Lately I just cannot get enough of everything Jane Austen and the whole Regency period. Everything seems so romantic and whimsical. I want to step back into time and experience the lifestyle myself. I was hooked after watching the PBS Masterpiece Emma. The movie was so well done, including the acting and the cinematography, which was truly stunning! The movie aired over three nights and after the first and second parts I was dying to catch the next installment. I had never read Emma before so the storyline was new and exciting for me. Although modern life has its perks, I would not mind stepping back in time for just awhile. The fashion is truly spectacular. Unlike other eras, women's fashion in the Regency period is very beautiful, with its floral patterns, and yet simple and not too gaudy. Each item has a romantic and feminine touch. I particularly enjoy seeing how the men dressed. Why can't this be the style today? Everyone was so formal then and today, especially in California, we are just too casual.
All photos courtesy of Jane Austen's World, a truly spectacular and informative site if you're at all interested in Austen-esque things.
The whole movie I was just dying to have Emma and Mr. Knightley end up together. The two characters had such great chemistry and I loved how they had been friends for so long before realizing their true love. Sweet! I am now reading the book and I am enjoying it so much. I really appreciate Austen's writing and I think I'll reread Pride & Prejudice once I'm finished. The romance is just to die for. Like where can I get some of these Austen men to tell me that they've always ardently loved and admired me? Where are they hiding? I think Mr. Darcy says it best:
"In vain I have struggled. It will not do! My feelings will not be repressed. You must allow me to tell you how ardently I admire and love you...Almost from the earliest moments of your acquaintance, I have come to feel for you a passionate admiration and regard, which despite my struggles, has overcome every rational objection. And I beg you, most fervently, to relieve my suffering and consent to be my wife."
And then there is the movie version of course...which is just as AMAZING!!
"You must know...surely, you must know it was all for you. You are too generous to trifle with me. I believe you spoke with my aunt last night, and it has taught me to hope as I'd scarcely allowed myself before. If your feelings are still what they were last April, tell me so at once. My affections and wishes have not changed, but one word from you will silence me forever. If, however, your feelings have changed, I will have to tell you: you have bewitched me, body and soul, and I love, I love, I love you. I never wish to be parted from you from this day on."
Sigh! Where is my Mr. Darcy?
Image courtesy of allmoviephoto.com.
I particularly enjoyed watching all of the letter-giving in these movies. Mail was such an important part of people's lives then and with email today, it's just hard to imagine. The letters themselves are works of art. They were folded pristinely and written with such a careful hand. The handwriting is just unbelievable. I consider myself to have nice handwriting but Regency era writing puts mine to shame. And having to write in cursive all the time, especially exquisite cursive, is definitely something I avoid. I got some inspiration from these letters and decided to write a few myself to some friends and family. I Googled how to fold Regency letters (I used this tutorial which was great), wrote my messages, and then even sealed them with a wax stamp. I felt very Jane for a minute! Hopefully my friends appreciated the effort.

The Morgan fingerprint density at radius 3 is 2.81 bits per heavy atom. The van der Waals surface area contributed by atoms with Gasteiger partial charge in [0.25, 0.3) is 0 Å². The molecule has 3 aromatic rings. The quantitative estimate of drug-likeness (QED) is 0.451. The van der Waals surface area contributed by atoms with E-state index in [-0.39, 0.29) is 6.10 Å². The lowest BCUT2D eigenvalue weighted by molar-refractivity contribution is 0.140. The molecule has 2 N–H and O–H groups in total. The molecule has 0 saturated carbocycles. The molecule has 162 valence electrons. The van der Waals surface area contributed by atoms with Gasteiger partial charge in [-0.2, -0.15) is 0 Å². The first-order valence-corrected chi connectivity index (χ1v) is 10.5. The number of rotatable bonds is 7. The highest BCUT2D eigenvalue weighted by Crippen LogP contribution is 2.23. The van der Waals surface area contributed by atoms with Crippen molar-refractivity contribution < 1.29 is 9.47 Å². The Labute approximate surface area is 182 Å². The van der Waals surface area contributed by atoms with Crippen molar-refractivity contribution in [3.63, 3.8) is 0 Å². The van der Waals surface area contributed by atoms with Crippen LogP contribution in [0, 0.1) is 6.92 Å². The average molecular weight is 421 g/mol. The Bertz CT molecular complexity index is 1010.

I must work on perfecting my craft of wax sealing. The wax didn't drip perfectly for me.
I worked on this Jane Austen collage this morning which includes another great romantic quote. This quote if from Persuasion, said by Captain Wentworth to his love Anne Elliot. The quote in full is this:
"I can listen no longer in silence. I must speak to you by such means as are within my reach. You pierce my soul. I am half agony, half hope. Tell me not that I am too late, that such precious feelings are gone for ever. I offer myself to you again with a heart even more your own than when you almost broke it, eight years and a half ago. Dare not say that man forgets sooner than woman, that his love has an earlier death. I have loved none but you. Unjust I may have been, weak and resentful I have been, but never inconstant. You alone have brought me to Bath. For you alone, I think and plan. Have you not seen this? Can you fail to have understood my wishes? I had not waited even these ten days, could I have read your feelings, as I think you must have penetrated mine. I can hardly write. I am every instant hearing something which overpowers me. You sink your voice, but I can distinguish the tones of that voice when they would be lost on others. Too good, too excellent creature! You do us justice, indeed. You do believe that there is true attachment and constancy among men. Believe it to be most fervent, most undeviating."
Yes, another too-good-to-be-true man. Well, I can't produce these romantic men but I can produce this romantic Austen picture collage! Better than nothing.